The artist's experience with stained glass windows was appropriate for a young man whose deep-seated religious faith showed itself even in his earliest works as a student. Rouault had a love of Medieval and Gothic art, and through this found an affinity with his tutor at the École des Beaux-Arts, Gustave Moreau. Although Moreau was an academician whose work displayed restrained colour and an idealised beauty, Rouault developed a close friendship with the teacher and a shared admiration of past Masters and spiritual subjects. His death in 1898 was such a devastating blow to Rouault that he sought refuge in two health retreats where he painted frenetically, focussing on the darker side of society with subjects such as prostitutes and the corrupt justice system. This was a time of violent draughtsmanship, in keeping with his association with the Fauves with whom he showed in 1905. Although not officially a member, parallels can certainly be found in his aggressive slashes of paint and bold palette, although his moral and political subject matter differed from the more decorative landscapes of his peers.

    From the harsh realism of these early works, Rouault slowly discovered increasingly simplified, less tangled forms, and a lighter palette - 'the palette soars and sings, where once it had prowled and slithered in the mud' (E. A. Jewell, Georges Rouault, New York, 1945, n. p.). The weaving network of lines give way to the stronger contours which lend his paintings a certain monumentality. Oil paint became the artist's medium of choice over gouache and watercolour from around 1910 onwards, allowing not only a new intensity of colour but also enabling Rouault to constantly rework his pictures. He had a famous reluctance to declare a work finished and would often return to rework a composition frequently and over many years, leading to a heavily textured and tactile surface. Only reluctantly proclaimed to be finished in 1937, the year before the current work was painted, Rouault's masterpiece Le Vieux Roi was worked and reworked for more than 20 years, having first begun in 1916. Just as in Clown de profil we see an imposing figure who fills the picture plane in Pharaonic-like profile. The surface is heavily textured, encrusted, and in places 'appears scarred, even as if it had been slapped on with the painter's hand. It is one of the most monumental works ever produced by the brush of an artist' (P. Courthion, Georges Rouault, London, 1978, p. 116). It is said that in 1952 Rouault stood in front of the canvas on display at the Carnegie Institute and murmured 'Yes, here I think I said pretty much what I wanted to say' (Georges Rouault quoted in B. Dorival & I. Rouault, op. cit., p. 131).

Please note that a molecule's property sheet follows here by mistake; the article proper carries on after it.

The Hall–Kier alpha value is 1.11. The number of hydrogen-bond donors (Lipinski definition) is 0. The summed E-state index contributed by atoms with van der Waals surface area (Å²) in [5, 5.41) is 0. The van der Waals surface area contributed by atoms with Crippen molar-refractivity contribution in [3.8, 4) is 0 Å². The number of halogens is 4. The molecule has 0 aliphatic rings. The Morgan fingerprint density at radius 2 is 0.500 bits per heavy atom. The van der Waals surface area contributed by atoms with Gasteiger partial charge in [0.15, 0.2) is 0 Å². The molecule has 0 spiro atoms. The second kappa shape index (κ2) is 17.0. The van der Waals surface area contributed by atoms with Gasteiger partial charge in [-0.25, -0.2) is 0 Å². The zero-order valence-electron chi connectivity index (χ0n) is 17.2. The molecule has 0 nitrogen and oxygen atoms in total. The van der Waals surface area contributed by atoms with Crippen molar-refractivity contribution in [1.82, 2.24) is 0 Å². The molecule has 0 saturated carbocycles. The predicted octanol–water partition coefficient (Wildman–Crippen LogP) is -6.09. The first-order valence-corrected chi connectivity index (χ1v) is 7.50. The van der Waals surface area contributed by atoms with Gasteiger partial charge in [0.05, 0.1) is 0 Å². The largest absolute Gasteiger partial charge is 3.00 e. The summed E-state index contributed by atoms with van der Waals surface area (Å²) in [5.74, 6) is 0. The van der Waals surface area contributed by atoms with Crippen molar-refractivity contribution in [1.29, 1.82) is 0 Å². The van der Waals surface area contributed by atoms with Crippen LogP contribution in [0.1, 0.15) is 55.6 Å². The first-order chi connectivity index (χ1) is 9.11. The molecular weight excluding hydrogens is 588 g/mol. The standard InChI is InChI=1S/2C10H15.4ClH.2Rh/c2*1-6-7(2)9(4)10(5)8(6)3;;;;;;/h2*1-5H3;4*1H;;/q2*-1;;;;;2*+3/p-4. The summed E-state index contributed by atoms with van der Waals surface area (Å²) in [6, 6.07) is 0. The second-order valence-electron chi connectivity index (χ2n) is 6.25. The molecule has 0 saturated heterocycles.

In the present work layers and layers of paint shimmer underneath each other, hinting at depths beneath and reminding the viewer of Max Ernst's vibrating grattages or the oscillating surface of works such as Jackson Pollock's Full Fathom Five. The surface is highly tactile and worked, as ridges of impasto paint applied by brush and palette knife collide with paper edges over the canvas. By the 1930s it seems that method and form have started to overtake Rouault's original social or moral intention for the composition – lozenges of white paint build the clown's ruff and sleeves yet appear to float and hover above the black contours, just as the green-grey profile of his temple and cheek sits on top of the composition, a separate element in its own right.

    The close-up composition we see here became more dominant in Rouault's oeuvre from the 1920s onwards, as he preferred to focus on single figures rather than larger circus views, reinforcing the essentially solitary nature of the clown. The backdrop and context becomes incidental, and this paring down of non-essential elements was intended to focus the viewer on the essence of the sitter, as the artist expressed in a poem he sent in a letter Edouard Schuré:

    'I have the defect (defect perhaps... in any case
    it causes me abysmal suffering)
    of leaving no one his glittering costume,
    be he king or emperor. I want to see the soul of the man
    in front of me' (Georges Rouault quoted in B. Dorival & I. Rouault, ibid., p. 40).

    Clown de profil was painted in 1938-1939, just as Rouault was gaining international recognition following a room solely dedicated to his work at the 1937 Petit Palais Masters of Independent Art exhibition and a 1938 exhibition of his prints at MOMA, but this success came as the world was on the brink of war once more. His son and sons-in-law were conscripted, while Rouault retreated to the Côte D'Azur in 1940 before returning to his house in Frenay to find it occupied by Nazi troops. Despite the climate of building political upheaval, his works from the 1930s show a new harmony and sense of contemplation, certainly present in the current work where the clown assumes a monumental or regal bearing, far removed from the pathos of Rouault's early clowns, and instead assumes the role of a spiritual guide. The religious connotations of the stained-glass delineation, together with the nobility of the clown, elevate him to a hybrid of both performer and Christ-like figure.

    Clown de profil is a seminal work which foregrounds not only one of Rouault's most identifiable subjects but also showcases his mature painting style, evolved through an increasing use of oil and love of reworking the paint surface; a lightened palette and characteristic bold black contours. The subject of the clown as both common man and religious icon, together with the tactility of the composition, unite to perfectly illustrate Paul Fierens' claim that Rouault 'paints man as a mixture of spirit and clay, of heart and guts' (Paul Fierens quoted in P. Courthion, op. cit. p. 255).